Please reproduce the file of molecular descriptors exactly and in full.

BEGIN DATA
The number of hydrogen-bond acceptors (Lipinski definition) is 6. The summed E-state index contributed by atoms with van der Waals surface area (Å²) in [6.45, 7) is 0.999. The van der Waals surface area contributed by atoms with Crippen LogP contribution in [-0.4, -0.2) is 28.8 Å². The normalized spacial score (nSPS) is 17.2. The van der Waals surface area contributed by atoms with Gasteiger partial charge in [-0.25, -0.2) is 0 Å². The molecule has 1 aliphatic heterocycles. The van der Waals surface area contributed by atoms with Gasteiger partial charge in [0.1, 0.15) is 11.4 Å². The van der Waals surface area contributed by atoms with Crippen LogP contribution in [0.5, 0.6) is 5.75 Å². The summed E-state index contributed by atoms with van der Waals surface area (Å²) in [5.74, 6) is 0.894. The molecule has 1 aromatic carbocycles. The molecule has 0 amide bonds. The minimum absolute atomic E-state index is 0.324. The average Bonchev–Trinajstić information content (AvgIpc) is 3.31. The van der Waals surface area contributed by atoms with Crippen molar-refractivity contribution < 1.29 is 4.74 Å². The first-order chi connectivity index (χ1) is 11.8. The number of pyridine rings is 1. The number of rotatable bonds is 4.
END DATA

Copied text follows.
The number of hydrogen-bond acceptors (Lipinski definition) is 6. The summed E-state index contributed by atoms with van der Waals surface area (Å²) in [6.45, 7) is 0.999. The van der Waals surface area contributed by atoms with Crippen LogP contribution in [-0.4, -0.2) is 28.8 Å². The normalized spacial score (nSPS) is 17.2. The van der Waals surface area contributed by atoms with Gasteiger partial charge in [-0.25, -0.2) is 0 Å². The molecule has 1 aliphatic heterocycles. The van der Waals surface area contributed by atoms with Gasteiger partial charge in [0.1, 0.15) is 11.4 Å². The van der Waals surface area contributed by atoms with Crippen LogP contribution in [0.5, 0.6) is 5.75 Å². The summed E-state index contributed by atoms with van der Waals surface area (Å²) in [5.74, 6) is 0.894. The molecule has 1 aromatic carbocycles. The molecule has 0 amide bonds. The minimum absolute atomic E-state index is 0.324. The average Bonchev–Trinajstić information content (AvgIpc) is 3.31. The van der Waals surface area contributed by atoms with Crippen molar-refractivity contribution < 1.29 is 4.74 Å². The first-order chi connectivity index (χ1) is 11.8. The number of pyridine rings is 1. The number of rotatable bonds is 4.